Bobby Orr is also extremely well-known for his infamous “Flying Goal” in Game Four of the Stanley Cup Finals against the St. Louis Blues. The photo of Bobby flying through the air after scoring the game-winning goal that won the Bruins the Stanley Cup in 1970 is synonymous with Boston Bruins culture and every Bruin fan around the globe is proud he was a member of the Boston Bruins.

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PHOTO CREDITS: (Ray Lussier/Boston Herald American via AP)

Bobby Orr changed the game of hockey forever. The way he controlled the game with such finesse, skill, and talent as a defenceman was never seen before and has never been replicated to that degree even now. A true athlete that altered the sport of hockey for the better and is truly in the conversation as one of the best hockey players in the history of the National Hockey League.

And with that, the Top Ten Greatest Canadian Boston Bruins of All-Time is now complete. Do you agree with my list? I’d love to hear your thoughts via my Twitter (@tkdmaxbjj). On behalf of the Black n Gold Hockey Podcast crew, Happy Canada Day to all my fellow Canadians!

Information and Statistics courtesy of hockey-reference.com, hhof.com, eliteprospects.com, quanthockey.com, and nhl.com.

Check out the new Black N’ Gold Hockey Podcast episode 184 that we recorded below on 6-28-20! You can find our show on many worldwide platforms such as Apple Podcasts, Google Podcasts, iHeart Radio, Spotify, SoundCloud, and Stitcher!

Please subscribe to our new Black N’ Gold Hockey YouTube channel! We’d really appreciate the continued support. Click HERE for exciting Black N’ Gold online content!

Top Ten Greatest Canadian Boston Bruins of All-Time: #10 – #6

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PHOTO CREDITS: (Maddie Meyer / Getty Images)

By: Max Mainville | Check me out on Twitter @tkdmaxbjj

Today, July 1st, 2020 is Canada’s 153rd birthday – more commonly known as Canada Day. In celebration of this historical day, I decided to take a look back on some of the greatest players from the Great White North that dawned that infamous Spoked-B sweater of the Boston Bruins. This list was incredibly difficult to make, but it could make for some fun discussions. Without further ado, let’s dive right into the Top Ten Greatest Canadian Boston Bruins of All-Time!

10 – Eddie Shore (1926 – 1940)

Born in Fort Qu’Appelle, Saskatchewan on November 25th, 1902, Eddie Shore spent the early years of his life on a horse ranch working hard labor – breaking in ponies, herding stock and hauling grain on the daily. While that may seem like a useless piece of information, those early days helped pave the way for Shore who became known as one of the most physical players during his era.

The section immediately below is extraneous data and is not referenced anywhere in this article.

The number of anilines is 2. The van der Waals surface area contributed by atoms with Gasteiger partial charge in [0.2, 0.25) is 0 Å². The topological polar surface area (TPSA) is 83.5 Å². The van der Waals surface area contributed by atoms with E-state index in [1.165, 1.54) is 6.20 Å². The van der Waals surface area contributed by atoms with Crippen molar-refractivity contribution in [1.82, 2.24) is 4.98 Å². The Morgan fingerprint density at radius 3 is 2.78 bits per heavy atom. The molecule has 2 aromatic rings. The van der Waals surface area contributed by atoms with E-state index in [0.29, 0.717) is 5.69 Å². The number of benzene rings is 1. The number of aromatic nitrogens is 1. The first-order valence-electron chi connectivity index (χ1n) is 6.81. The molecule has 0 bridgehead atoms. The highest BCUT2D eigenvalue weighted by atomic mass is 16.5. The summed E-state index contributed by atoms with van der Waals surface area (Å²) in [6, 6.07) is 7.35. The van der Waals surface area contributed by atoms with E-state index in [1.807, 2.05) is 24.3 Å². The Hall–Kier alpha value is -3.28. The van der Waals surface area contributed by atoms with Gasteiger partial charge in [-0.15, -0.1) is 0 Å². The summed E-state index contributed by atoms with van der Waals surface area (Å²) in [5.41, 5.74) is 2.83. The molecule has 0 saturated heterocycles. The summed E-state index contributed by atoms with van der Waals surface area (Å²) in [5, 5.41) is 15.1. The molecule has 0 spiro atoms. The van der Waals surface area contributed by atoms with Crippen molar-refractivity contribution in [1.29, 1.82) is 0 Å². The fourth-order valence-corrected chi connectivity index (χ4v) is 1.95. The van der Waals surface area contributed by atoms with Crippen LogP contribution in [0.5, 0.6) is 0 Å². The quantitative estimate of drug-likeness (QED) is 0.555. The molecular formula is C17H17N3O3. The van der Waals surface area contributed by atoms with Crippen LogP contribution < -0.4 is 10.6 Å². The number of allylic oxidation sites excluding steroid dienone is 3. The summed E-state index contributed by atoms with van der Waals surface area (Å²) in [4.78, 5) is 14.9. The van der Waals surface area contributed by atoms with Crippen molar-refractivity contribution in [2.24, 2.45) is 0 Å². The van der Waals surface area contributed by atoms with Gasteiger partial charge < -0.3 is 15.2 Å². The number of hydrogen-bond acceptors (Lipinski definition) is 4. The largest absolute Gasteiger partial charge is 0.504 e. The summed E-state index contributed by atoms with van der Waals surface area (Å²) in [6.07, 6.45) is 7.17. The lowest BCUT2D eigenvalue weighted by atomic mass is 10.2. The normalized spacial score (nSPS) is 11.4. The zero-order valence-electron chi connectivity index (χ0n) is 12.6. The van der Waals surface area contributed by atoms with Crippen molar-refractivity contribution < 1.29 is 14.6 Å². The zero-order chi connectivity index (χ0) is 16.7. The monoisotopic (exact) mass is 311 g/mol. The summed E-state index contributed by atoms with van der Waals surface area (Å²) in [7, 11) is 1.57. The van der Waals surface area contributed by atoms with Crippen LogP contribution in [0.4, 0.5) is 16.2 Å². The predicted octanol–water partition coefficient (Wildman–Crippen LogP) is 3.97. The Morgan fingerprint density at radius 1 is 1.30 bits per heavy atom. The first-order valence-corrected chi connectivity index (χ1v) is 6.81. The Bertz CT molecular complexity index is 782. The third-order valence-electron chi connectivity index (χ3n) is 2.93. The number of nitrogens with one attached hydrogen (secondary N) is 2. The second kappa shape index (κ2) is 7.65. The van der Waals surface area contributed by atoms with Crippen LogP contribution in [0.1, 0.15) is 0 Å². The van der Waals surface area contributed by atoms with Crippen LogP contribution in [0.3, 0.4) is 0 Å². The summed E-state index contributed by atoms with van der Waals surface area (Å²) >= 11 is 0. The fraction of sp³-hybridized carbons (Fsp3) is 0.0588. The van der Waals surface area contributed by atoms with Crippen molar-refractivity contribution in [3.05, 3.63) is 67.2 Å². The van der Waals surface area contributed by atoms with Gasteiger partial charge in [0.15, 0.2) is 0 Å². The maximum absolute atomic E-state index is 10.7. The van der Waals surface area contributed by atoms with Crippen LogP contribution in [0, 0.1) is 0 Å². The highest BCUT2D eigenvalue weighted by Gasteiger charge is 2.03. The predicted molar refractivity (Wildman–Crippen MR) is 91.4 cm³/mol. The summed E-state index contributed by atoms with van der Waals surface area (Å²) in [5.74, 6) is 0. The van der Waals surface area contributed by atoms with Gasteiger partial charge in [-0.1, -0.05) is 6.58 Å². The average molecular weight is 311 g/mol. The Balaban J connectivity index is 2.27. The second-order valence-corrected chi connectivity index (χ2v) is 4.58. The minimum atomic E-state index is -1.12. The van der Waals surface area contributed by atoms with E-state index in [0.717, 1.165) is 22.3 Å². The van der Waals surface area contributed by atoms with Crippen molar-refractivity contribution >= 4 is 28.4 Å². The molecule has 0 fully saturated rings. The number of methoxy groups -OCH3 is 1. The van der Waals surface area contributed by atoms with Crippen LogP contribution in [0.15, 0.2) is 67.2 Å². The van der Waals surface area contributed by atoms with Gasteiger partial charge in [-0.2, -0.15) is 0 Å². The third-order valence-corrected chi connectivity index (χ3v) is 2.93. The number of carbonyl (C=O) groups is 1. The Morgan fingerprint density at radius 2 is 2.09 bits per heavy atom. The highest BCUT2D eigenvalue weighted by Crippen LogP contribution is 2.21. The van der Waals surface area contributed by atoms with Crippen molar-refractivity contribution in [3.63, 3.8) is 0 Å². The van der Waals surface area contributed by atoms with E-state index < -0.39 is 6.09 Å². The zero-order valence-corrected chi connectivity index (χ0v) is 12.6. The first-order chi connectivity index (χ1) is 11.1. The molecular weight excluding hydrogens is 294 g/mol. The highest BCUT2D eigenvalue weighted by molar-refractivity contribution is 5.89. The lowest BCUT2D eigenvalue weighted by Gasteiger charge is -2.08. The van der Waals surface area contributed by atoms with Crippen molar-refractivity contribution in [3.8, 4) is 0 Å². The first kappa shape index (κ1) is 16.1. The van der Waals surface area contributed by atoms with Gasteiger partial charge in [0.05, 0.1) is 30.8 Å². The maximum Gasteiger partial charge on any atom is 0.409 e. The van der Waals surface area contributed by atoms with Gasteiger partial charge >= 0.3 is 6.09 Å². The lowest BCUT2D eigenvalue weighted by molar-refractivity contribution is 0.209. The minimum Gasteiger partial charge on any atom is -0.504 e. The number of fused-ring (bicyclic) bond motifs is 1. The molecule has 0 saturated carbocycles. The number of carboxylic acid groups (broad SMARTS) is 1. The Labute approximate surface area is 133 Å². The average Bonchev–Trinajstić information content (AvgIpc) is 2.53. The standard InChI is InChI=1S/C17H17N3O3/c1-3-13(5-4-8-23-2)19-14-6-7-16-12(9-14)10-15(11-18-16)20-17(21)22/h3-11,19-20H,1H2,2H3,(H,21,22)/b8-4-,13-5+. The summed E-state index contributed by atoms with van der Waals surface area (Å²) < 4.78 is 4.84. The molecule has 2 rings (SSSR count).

Immediately at the beginning of his career, Shore’s bruising style controlled the game and in the 1928-29 season, he led the Bruins to first place in the American Division and helped them go undefeated in the playoffs en route to the franchise’s first Stanley Cup in 1929. Shore continued his strong play throughout his career, winning the Hart Trophy in 1933, 1935, 1936, 1938 becoming the first defenceman in NHL history to win four Hart trophies and as of 2020, is still the only defenceman to have won that many times.

On December 22nd, 1933, one of Shore’s most infamous moments occurred. Eddie Shore hit Toronto Maple Leafs’ forward Ace Bailey from behind, causing him to go headfirst into the ice. Bailey was knocked unconscious and his career was ultimately ended right then and there. In retaliation for the hit, Leafs player Red Homer punched Shore in the face, causing Shore to fall onto the ice as well, resulting in seven stitches. The first large-scale benefit game in NHL history took place for Bailey in 1934 which led to Shore and Bailey shaking hands, one of the best showcases of respect in hockey.

Later on in his career, Shore helped bring the Bruins back to championship glory, winning the franchise’s second Stanley Cup – ten years after the first one – in 1939. Shore’s tenacious style was a huge factor in the victory. Shore retired after the 1939-40 season. He played 14 seasons with Boston, scoring 284 points in 551 games and two Stanley Cups. Eddie Shore was inducted into the Hockey Hall-of-Fame in 1947 and his #2 was retired by the Bruins that same year.

9 – Wayne Cashman (1964 – 1983)

Wayne Cashman, born in Kingston, Ontario on June 24th, 1945, played for the Black and Gold for 17 seasons, starting out in the 1964-65 campaign where he skated in one game. Cashman was a solid player for the Bruins, skating on a line with Phil Esposito and Ken Hodge – the line that set an NHL record at the time with 336 points combined. During the Bruins’ Stanley Cup run in 1970, Cashman scored 9 points in 14 games.

During the 1970-71 campaign, Cashman scored 21-58-77 totals in 77 games played for the Bruins, setting a new career-high in points that would later be broken in 1974 when he posted an 84-point season. However, Cashman was never known for his personal statistics. “Cash” was the tough, physical player that battled hard in the boards for pucks and was there to stand up for his teammates – especially Bobby Orr and Phil Esposito. Teammate Derek Sanderson said the following about Cashman: